Willing to Listen responds to anti-DGR group’s statement of demands

Original post via Kincardine Record.

On Feb. 5, Protect Our Waterways – No Nuclear Waste (POW-NNW) released a statement to the press and the Municipality of South Bruce, detailing a series of demands from that legislative body.

In general, the statement presents two points: one, that such a facility is not permitted under zoning bylaws; and two, that there must be a commitment to a binding referendum immediately on the matter of a Deep Geological Repository (DGR) in South Bruce.

Much of the issued statement hinges on the Nuclear Waste Management Organization (NWMO)’s acquisition of land for the express purpose of constructing a DGR in South Bruce, and a supposed-majority support for the group’s positions.

In response to this statement, South Bruce DGR – Willing to Listen is issuing this release.

It should be clarified, at the outset, that the land purchased in South Bruce is not expressly for the construction of a DGR or its facilities. The land has been procured for site-selection purposes – borehole-drilling, environmental baseline drilling, and other testing to determine the suitability of the site prior to selection.

The presentation of the site purchases for DGR construction at this point, is under-informed, at best, or wilfully misleading, at worst.

On the first matter, we agree with POW-NNW’s statement, in that the NWMO and any prospective DGR project must, abide by zoning bylaws governing any lands in the Municipality of South Bruce. Where we diverge, however, is that this is not currently a pressing concern. Amending any applicable bylaws is a matter to be met at such time as the viability of a site is confirmed.

“Control of these bylaws is a powerful negotiating lever for the municipality, and neutering that leverage before negotiating any terms of that amendment is harmful to South Bruce in the long-term of this process,” says Willing to Listen’s founder Sheila Whytock.

On the second matter, we do not share POW-NNW’s perspective. “Any referendum on this matter boils down what is a complicated, nuanced, politically-loaded conversation to a simplistic and binary question, to be decided on their (POW-NNW’s) terms alone,” says Whytock.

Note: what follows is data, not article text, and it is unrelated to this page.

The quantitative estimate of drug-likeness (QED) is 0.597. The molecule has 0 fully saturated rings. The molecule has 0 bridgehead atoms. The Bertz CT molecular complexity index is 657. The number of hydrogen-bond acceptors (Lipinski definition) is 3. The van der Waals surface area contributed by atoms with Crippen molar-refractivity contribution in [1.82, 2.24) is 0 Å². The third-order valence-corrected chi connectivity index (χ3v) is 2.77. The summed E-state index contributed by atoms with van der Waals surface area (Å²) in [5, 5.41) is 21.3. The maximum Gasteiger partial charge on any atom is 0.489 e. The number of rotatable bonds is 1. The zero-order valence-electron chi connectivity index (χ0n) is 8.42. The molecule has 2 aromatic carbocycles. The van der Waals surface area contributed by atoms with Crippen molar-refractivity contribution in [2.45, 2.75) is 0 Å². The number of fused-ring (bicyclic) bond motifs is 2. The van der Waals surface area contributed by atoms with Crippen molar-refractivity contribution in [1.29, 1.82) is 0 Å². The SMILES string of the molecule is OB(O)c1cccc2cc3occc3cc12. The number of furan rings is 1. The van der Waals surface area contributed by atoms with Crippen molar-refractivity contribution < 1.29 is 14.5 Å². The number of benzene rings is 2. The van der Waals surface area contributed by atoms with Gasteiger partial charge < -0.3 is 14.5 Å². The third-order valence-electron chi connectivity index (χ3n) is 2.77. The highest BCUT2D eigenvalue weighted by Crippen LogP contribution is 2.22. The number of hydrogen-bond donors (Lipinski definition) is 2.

The municipality is commissioning studies on the NWMO’s data, and the NWMO has scarcely begun geologic and environmental studies of the site – there is simply not enough information to make an educated decision on the matter. Furthermore, POW-NNW’s statement calls into question the qualification and competency of South Bruce’s municipal council, as well as the willingness of South Bruce residents to be informed.

In addition, the presentation of POW-NNW’s survey as fact, that a majority of South Bruce residents support this action, is questionable at best. This is demonstrated by the group’s own statement: “We are informed and we are not a willing host community,” but the findings of its own sponsored survey show South Bruce is not informed. Less than one-third (28.8 per cent) of respondents consider themselves “very informed;” whereas, 36.1 per cent consider themselves uninformed.

The question, then, whether a respondent would vote for or against the DGR project is built on infirm ground – if 36 per cent of respondents would vote against the DGR because they feel uninformed on the issue, less than 28 per cent of South Bruce residents, then, would vote against the project from an informed stance – far from the overwhelming majority presented.

“This illustrates the need to continue with the process so that South Bruce residents can make a decision from a fully-informed perspective, and not half-truths or misleading data,” says Whytock.

In short, rather than issuing forceful rhetoric, POW-NNW should engage in the process and discussion of the project, with a goal of honesty, education, and openness.

“South Bruce DGR – Willing to Listen” is a group of South Bruce residents, with a stated goal of seeking information and education on the proposed DGR, from the NWMO in the municipality. The group seeks to engage in the conversation with the Municipality of South Bruce, the NWMO, and the community, to make an informed decision.

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